Can you tell me how you got the role?
My girlfriend at the time was attending [New York University] and in one of the hallways there was this nondescript flyer saying, “Hey, we’re looking for voices of high school kids.” It was a recorded voice audition, I think that’s what everyone did. They said, “OK, at the tone, give us the voices.”
So I called up and I did an entire classroom full. I did the most voices. They said, “Yeah, we’re really impressed. You did the principal, the teacher, 10 kids in the class.” I didn’t just wing it. I wrote out a little script for myself — that’s all I was doing then. Basically voice-over work and off-Broadway stuff then.
Did they tell you anything after that?
They then called [me] in for a second round, and they had me actually go into the booth and gave me some parameters of what they wanted me to do, and one of those was Trent. It felt natural. It was a really cool character, very laid-back, sort of very Zen, in his own way. And I just gravitated toward that one. Then the head writer [Susie Lewis] said, “That’s the voice I had in my head. That’s it.”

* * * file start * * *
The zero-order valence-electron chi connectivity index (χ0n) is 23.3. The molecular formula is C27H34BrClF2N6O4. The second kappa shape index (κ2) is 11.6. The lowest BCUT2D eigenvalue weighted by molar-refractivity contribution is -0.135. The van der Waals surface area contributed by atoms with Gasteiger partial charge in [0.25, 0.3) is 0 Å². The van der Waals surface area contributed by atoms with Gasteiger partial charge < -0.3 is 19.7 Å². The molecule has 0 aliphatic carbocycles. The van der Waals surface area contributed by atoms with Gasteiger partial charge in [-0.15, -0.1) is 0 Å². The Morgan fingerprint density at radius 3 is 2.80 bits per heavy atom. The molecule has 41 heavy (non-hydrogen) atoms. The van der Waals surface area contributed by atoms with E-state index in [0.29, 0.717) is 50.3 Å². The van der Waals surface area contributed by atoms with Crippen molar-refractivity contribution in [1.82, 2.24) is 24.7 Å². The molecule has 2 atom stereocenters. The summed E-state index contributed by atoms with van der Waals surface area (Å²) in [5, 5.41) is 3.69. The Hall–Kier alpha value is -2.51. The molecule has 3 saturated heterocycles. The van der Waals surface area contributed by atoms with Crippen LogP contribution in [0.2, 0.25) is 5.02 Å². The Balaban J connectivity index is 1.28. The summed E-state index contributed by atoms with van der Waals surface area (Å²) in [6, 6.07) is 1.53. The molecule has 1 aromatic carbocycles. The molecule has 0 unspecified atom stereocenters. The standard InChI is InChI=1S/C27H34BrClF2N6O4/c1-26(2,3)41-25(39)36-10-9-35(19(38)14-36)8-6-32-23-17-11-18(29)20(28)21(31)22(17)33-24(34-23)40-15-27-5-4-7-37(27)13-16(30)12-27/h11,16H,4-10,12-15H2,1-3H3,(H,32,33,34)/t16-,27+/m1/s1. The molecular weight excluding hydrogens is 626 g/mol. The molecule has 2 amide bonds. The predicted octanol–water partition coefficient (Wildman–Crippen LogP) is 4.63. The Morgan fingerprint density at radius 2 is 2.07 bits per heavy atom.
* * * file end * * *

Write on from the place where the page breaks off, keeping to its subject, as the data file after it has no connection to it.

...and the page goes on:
Did you have a favorite episode or storyline?
My favorite episode was “Road Worriers.” That was one of the few where a lot of the technicians came up to me and said, “That work was stellar. I think that one really was a standout.” They really thought I captured, without getting too mushy, making Trent sensitive enough to connect with Daria on a meaningful level without getting too, you know, sappy.
Do you wish that Trent and Daria made it work?
I don’t know if you know this — and it got pretty far — I had pitched a sequel called “Mystik Spiral” which was following Trent and his band, Mystik Spiral. Glenn [Eichler] was on board, and I think it got to the point of first-stage animation, and then MTV pulled the plug on their animation.
Would that have just been following the adventures of the band?
Yeah, and of course Daria would have been in and out, like she was in college and she would come back. We had planned episodes like that. There was a whole pitch where the whole season, 18, 19 episodes [were] outlined. Daria would not have appeared in the first season. But, we had hoped to have her meet up with Trent later on and realize something was still there — but still unattainable; great cartoon drama!
Did you have any role in writing Mystik Spiral’s songs?
Did you have any other favorite characters on the show that weren’t Trent?
[Puts on Upchuck voice] Well, you know, I was up for Upchuck, you know, once.
Oh my goodness!